Right now, the city is undergoing a long, long project to rehab the streetcar tracks on O and P Streets. They will pull up all the cobblestones (well, technically they’re Belgian blocks, but everyone just calls them cobblestones) and pull up the tracks and the yolks that support them. They will then reposition the yolks lower to be better aligned with the street grade, which has eroded a lot over the years. Then they will reposition the cobblestones and, hopefully, the streets will look beautiful and be a lot more safe to ride on.
But what won’t be riding on the tracks is streetcars themselves. The whole point of this exercise is to preserve in place the last remaining examples of Washington’s rare conduit power system. That’s a fancy way of saying the streetcars got their power from a buried power line. The streetcars accessed the powered line through a slot running down the center of the tracks. It looked a lot like a cable car slot, and for good reason because a lot of the streetcars in Washington were originally cable cars that were transitioned over to electric power.
Route 20 of DC Transit ran on Georgetown’s O and P Streets until 1960. It wound its way through Georgetown on its way either out to Cabin John (by way of the Glen Echo Amusement Park) or towards downtown, ultimately terminating at Union Station. In Georgetown it came in on M St., went up Wisconsin to P and headed west to 36th st., hung a left all the way down to Prospect, where it would turn right and head out on the Cabin John right-of-way (which still exists!). On the way back in, it would come in on Prospect, head over to 35th and up to O St. where it would turn right and head over to Wisconsin Ave.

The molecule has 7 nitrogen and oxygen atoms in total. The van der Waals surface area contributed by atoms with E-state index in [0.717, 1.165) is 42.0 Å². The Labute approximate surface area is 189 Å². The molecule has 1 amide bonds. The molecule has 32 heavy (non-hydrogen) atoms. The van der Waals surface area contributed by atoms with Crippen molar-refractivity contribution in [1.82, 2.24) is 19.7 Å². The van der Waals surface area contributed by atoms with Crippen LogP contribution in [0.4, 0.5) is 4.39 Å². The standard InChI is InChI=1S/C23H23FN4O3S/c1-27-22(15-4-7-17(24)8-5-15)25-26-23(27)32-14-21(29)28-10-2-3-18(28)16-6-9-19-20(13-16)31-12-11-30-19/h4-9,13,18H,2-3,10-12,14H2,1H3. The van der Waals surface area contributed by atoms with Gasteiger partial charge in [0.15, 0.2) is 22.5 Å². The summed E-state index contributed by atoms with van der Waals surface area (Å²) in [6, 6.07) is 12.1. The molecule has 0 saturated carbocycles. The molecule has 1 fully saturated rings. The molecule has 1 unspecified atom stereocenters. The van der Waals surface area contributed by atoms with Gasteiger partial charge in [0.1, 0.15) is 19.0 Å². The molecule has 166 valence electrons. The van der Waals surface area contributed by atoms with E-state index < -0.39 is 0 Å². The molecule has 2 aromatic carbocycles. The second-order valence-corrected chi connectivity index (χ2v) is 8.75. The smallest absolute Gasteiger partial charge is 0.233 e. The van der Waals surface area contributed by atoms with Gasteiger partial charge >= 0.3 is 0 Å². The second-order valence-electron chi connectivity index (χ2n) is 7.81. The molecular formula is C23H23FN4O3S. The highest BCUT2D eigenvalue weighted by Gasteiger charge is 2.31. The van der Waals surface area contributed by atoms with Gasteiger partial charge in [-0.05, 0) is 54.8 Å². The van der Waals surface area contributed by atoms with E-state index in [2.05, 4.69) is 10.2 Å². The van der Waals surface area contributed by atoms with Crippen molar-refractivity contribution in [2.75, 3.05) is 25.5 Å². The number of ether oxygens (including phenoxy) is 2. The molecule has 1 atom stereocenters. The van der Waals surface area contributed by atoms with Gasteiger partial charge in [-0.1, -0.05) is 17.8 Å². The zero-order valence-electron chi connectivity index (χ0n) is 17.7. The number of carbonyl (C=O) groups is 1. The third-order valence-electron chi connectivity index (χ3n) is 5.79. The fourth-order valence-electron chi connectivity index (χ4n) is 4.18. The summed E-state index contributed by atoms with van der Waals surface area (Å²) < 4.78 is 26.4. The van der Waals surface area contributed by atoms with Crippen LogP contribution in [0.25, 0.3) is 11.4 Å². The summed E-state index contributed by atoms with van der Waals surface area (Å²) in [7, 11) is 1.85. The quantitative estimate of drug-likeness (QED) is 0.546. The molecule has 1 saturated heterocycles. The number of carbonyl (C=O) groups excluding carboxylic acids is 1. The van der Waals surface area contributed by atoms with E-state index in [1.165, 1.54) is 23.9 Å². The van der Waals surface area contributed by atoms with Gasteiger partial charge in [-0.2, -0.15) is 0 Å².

Here’s a map of the streetcar lines that once went through Georgetown:
(Red=Tracks removed long ago, Blue=Tracks are there and uncovered, Green=Tracks are there but covered)
Nowadays you can only see the tracks on O and P Streets east of 35th St. But the rest of the loop around to 36th and down to Prospect is still there under the ashpalt (or at least large sections of it is; GM’s not sure if the whole thing is still there). As part of the project, DDOT is actually removing the tracks that have been covered for decades.
And today they are starting that bittersweet removal on 36th St. just south of P. As you can see in the photo above, they’ve already carved out the tracks from the road. You can see the whole system quite clearly. If you’re interested, you ought to stop by this morning as they remove the tracks. GM was informed that the National Park Service will be there today to document the tracks as part of its Historic American Engineer Record.